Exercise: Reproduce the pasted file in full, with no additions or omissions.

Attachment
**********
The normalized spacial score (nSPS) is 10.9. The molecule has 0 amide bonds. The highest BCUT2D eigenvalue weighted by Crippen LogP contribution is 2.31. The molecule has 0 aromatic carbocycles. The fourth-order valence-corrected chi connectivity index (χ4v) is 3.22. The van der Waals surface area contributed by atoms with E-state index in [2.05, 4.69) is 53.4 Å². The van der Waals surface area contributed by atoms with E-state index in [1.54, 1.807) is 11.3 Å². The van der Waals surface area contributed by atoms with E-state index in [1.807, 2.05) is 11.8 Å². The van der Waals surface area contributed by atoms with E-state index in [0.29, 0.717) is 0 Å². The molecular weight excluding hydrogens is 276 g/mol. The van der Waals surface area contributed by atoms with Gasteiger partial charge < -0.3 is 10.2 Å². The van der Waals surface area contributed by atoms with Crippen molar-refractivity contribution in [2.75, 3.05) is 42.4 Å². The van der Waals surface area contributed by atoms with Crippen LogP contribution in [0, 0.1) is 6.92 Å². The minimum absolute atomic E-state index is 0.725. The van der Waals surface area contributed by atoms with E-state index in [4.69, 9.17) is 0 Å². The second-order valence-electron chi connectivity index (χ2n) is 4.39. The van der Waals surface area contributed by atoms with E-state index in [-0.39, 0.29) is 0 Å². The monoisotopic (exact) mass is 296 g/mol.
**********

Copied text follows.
The normalized spacial score (nSPS) is 10.9. The molecule has 0 amide bonds. The highest BCUT2D eigenvalue weighted by Crippen LogP contribution is 2.31. The molecule has 0 aromatic carbocycles. The fourth-order valence-corrected chi connectivity index (χ4v) is 3.22. The van der Waals surface area contributed by atoms with E-state index in [2.05, 4.69) is 53.4 Å². The van der Waals surface area contributed by atoms with E-state index in [1.54, 1.807) is 11.3 Å². The van der Waals surface area contributed by atoms with E-state index in [1.807, 2.05) is 11.8 Å². The van der Waals surface area contributed by atoms with E-state index in [0.29, 0.717) is 0 Å². The molecular weight excluding hydrogens is 276 g/mol. The van der Waals surface area contributed by atoms with Gasteiger partial charge < -0.3 is 10.2 Å². The van der Waals surface area contributed by atoms with Crippen molar-refractivity contribution in [2.75, 3.05) is 42.4 Å². The van der Waals surface area contributed by atoms with Crippen LogP contribution in [0, 0.1) is 6.92 Å². The minimum absolute atomic E-state index is 0.725. The van der Waals surface area contributed by atoms with E-state index in [4.69, 9.17) is 0 Å². The second-order valence-electron chi connectivity index (χ2n) is 4.39. The van der Waals surface area contributed by atoms with E-state index in [-0.39, 0.29) is 0 Å². The monoisotopic (exact) mass is 296 g/mol.